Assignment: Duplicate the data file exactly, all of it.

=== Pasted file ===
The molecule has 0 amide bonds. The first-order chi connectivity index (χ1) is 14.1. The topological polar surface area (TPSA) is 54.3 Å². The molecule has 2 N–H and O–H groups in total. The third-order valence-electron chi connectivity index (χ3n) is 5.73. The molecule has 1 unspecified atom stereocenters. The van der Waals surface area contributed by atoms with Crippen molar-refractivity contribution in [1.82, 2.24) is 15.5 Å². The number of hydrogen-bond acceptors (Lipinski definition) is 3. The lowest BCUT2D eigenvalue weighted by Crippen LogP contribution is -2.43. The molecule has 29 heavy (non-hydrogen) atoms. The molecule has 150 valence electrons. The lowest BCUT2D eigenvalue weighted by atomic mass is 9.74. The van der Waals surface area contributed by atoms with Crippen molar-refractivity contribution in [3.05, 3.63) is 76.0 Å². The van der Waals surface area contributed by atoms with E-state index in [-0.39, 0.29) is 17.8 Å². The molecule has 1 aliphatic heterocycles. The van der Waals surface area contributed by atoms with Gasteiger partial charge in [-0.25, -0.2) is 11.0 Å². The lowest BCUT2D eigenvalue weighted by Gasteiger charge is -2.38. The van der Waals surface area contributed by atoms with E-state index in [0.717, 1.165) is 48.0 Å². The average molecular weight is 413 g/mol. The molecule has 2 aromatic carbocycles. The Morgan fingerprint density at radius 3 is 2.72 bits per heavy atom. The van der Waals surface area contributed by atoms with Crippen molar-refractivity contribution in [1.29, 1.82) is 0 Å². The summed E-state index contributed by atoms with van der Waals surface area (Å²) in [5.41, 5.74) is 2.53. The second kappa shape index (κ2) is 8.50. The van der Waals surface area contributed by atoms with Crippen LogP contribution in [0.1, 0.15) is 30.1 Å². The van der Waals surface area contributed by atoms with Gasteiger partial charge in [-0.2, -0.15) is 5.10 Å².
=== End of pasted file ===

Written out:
The molecule has 0 amide bonds. The first-order chi connectivity index (χ1) is 14.1. The topological polar surface area (TPSA) is 54.3 Å². The molecule has 2 N–H and O–H groups in total. The third-order valence-electron chi connectivity index (χ3n) is 5.73. The molecule has 1 unspecified atom stereocenters. The van der Waals surface area contributed by atoms with Crippen molar-refractivity contribution in [1.82, 2.24) is 15.5 Å². The number of hydrogen-bond acceptors (Lipinski definition) is 3. The lowest BCUT2D eigenvalue weighted by Crippen LogP contribution is -2.43. The molecule has 29 heavy (non-hydrogen) atoms. The molecule has 150 valence electrons. The lowest BCUT2D eigenvalue weighted by atomic mass is 9.74. The van der Waals surface area contributed by atoms with Crippen molar-refractivity contribution in [3.05, 3.63) is 76.0 Å². The van der Waals surface area contributed by atoms with E-state index in [-0.39, 0.29) is 17.8 Å². The molecule has 1 aliphatic heterocycles. The van der Waals surface area contributed by atoms with Gasteiger partial charge in [-0.25, -0.2) is 11.0 Å². The lowest BCUT2D eigenvalue weighted by Gasteiger charge is -2.38. The van der Waals surface area contributed by atoms with E-state index in [0.717, 1.165) is 48.0 Å². The average molecular weight is 413 g/mol. The molecule has 2 aromatic carbocycles. The Morgan fingerprint density at radius 3 is 2.72 bits per heavy atom. The van der Waals surface area contributed by atoms with Crippen molar-refractivity contribution in [1.29, 1.82) is 0 Å². The summed E-state index contributed by atoms with van der Waals surface area (Å²) in [5.41, 5.74) is 2.53. The second kappa shape index (κ2) is 8.50. The van der Waals surface area contributed by atoms with Crippen LogP contribution in [0.1, 0.15) is 30.1 Å². The van der Waals surface area contributed by atoms with Gasteiger partial charge in [-0.2, -0.15) is 5.10 Å².